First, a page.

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US to send nuclear mission to India

India, US plan Arabian Sea war games
The US navy's nuclear-powered super-carrier USS Ronald Reagan will sail into the Arabian Sea on Saturday for war games with India as part of warming ties between the two sides, officials said Thursday. A nuclear submarine and five other warships from the US Navy's Seventh Fleet will join the annual drills codenamed Malabar 08 off the western Indian resort of Goa, Indian navy spokesman Nirad Sinha said. "Naval cooperation between India and the United States epitomises the relationship between two large and responsible maritime powers," he said, without saying how long the games would last. Fighter jets from the two sides will also join the mock combat drills, which officials from both sides said would be an exercise in "complex manoeuvres." The exercises mark the first time that the USS Ronald Reagan will operate in Indian waters. The announcement of the drills comes less than a week after the United States and India signed a pact to open up sales of civilian nuclear technology to New Delhi for the first time in three decades. The signature of the deal caps a three-year political rollercoaster in both countries for an agreement that lifts a ban on US-Indian civilian nuclear trade imposed after New Delhi's first nuclear test in 1974. The Malabar series is another signal of the new cordial relationship between the two countries, which were on opposite sides during the Cold War. The rapprochement has been keenly opposed by India's communists who see them as undermining New Delhi's traditional non-aligned foreign policy.
by Staff Writers
Washington (AFP) Oct 15, 2008
The United States said Wednesday it would send a mission to India in December to explore business opportunities following a landmark pact to open up sales of civilian nuclear technology to the country.

US Secretary of State Condoleezza Rice and her Indian counterpart Pranab Mukherjee signed the agreement last week that lifted a three-decade ban on US-Indian civilian nuclear trade imposed after India's first nuclear test in 1974.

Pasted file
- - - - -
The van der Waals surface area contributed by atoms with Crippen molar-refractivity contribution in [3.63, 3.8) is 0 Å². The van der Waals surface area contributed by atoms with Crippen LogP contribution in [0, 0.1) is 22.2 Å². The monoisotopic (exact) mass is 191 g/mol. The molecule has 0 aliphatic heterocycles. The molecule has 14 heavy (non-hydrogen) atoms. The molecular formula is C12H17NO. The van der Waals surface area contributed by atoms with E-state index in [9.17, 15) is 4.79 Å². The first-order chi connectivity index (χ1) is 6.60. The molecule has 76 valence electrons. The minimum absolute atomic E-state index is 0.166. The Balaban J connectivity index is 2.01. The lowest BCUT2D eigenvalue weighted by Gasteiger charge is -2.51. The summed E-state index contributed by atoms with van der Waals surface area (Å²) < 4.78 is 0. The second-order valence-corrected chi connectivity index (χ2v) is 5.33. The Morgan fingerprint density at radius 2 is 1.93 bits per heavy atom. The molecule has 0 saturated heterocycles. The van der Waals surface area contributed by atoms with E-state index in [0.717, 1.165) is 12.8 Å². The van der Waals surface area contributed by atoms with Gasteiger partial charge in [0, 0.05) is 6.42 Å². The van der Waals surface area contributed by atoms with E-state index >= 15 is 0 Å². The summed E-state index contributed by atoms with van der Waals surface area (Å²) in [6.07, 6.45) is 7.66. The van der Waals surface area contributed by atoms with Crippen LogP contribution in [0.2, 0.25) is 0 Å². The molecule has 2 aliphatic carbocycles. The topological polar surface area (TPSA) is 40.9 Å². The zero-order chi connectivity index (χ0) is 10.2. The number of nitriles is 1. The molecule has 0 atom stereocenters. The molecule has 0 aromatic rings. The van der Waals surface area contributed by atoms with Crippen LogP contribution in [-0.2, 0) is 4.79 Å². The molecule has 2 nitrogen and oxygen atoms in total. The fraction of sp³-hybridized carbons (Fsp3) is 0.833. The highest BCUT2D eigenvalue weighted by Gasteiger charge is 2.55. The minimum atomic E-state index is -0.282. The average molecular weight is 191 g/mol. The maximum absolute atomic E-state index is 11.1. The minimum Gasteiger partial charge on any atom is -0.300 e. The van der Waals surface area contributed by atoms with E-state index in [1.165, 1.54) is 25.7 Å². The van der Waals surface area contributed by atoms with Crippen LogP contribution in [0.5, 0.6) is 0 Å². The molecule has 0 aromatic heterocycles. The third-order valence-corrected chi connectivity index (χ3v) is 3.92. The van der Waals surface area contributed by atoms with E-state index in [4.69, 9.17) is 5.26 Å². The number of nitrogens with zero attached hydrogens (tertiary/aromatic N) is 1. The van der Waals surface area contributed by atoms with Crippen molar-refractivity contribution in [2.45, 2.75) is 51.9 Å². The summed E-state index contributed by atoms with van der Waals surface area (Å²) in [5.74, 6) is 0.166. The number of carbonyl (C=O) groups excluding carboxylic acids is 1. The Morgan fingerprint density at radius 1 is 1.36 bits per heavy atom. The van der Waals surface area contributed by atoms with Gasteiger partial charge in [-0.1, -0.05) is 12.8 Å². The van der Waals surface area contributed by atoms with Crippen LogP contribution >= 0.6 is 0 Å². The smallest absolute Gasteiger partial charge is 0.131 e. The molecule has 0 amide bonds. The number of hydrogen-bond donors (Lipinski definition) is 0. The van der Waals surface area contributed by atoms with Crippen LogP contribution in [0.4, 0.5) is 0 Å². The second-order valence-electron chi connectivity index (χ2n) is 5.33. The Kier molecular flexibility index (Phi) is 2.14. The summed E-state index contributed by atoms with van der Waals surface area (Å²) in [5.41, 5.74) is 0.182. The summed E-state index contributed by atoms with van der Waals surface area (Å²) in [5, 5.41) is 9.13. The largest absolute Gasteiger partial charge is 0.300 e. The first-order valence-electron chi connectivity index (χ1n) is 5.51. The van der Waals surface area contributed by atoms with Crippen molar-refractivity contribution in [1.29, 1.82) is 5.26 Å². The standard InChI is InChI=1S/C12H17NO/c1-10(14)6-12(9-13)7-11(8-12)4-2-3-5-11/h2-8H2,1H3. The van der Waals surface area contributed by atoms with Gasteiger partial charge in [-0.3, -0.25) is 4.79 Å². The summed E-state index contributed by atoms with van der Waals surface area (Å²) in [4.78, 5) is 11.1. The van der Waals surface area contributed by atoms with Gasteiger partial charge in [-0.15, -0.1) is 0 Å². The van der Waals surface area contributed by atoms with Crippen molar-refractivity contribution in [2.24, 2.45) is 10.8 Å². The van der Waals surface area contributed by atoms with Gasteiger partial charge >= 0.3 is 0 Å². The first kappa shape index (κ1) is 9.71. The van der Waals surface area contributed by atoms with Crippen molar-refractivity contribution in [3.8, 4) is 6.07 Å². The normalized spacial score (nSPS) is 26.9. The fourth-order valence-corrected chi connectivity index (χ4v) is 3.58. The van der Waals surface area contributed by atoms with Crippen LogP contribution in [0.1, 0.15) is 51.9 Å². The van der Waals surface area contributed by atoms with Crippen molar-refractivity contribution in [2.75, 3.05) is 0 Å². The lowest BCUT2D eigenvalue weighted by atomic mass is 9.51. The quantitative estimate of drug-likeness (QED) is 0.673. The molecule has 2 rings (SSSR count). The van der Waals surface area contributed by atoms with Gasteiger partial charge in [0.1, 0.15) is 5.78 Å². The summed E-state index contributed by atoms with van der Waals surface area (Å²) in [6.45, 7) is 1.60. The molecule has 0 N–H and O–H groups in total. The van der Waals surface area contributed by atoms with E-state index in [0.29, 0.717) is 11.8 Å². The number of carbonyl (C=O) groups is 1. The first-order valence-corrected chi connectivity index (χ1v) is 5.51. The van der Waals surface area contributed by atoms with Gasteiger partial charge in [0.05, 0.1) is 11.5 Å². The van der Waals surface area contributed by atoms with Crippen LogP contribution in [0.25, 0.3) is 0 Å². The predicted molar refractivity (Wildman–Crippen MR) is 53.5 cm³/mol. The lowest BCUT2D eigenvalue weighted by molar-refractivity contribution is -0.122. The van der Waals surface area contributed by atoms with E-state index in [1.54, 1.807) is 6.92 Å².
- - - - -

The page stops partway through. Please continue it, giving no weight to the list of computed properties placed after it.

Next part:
"I'm pleased to announce that the Commerce Department has certified the US-India Business Council for a civil nuclear trade mission to India this coming December," US Commerce Secretary Carlos Gutierrrez said.

Council President Ron Somers has projected 150 billion dollars worth of business between US and Indian companies over the next 30 years following the deal, which offers India access to US technology and cheap atomic energy in return for allowing UN inspections of some of its civilian nuclear facilities.

US-India bilateral trade in 2007 was nearly 42 billion dollars, up 55 percent from 2005, Gutierrez said at a council meeting Wednesday aimed at tapping business opportunities in India's "clean energy" market.

The council is a key business advocacy group representing 280 of the largest US companies investing in India.

Gutierrez said that while US companies were eager to contribute to India's developing nuclear power sector, they required nuclear liability protection in order to do business.

"India must draft and ratify a domestic law" consistent with the international Convention of Supplementary Compensation for Nuclear Damage, he said.

India last month wrote a letter of intent to sign up to the convention, which US businesses want in order to reduce their liability in the event of a catastrophe.

Gutierrez said India had the potential to be one of the world's largest clean energy markets as it was projected to overtake China and have the world's largest population in about two decades.

India will need to expand its primary energy supply by at least three times and its electricity supply by five times its current consumption to sustain economic growth, he said.

"Clean energy technologies have moved to the forefront of India's energy infrastructure and investment opportunities," he said.

"Increased use of these technologies will help address environmental problems and growing demand for fossil fuels," he added.

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Nuclear test ban commission hopes to persuade waverers
Vienna (AFP) Oct 9, 2008
The success of an exercise to verify nuclear weapons testing may persuade hold-out countries including the United States to join the world test ban treaty, the organisers said Thursday.







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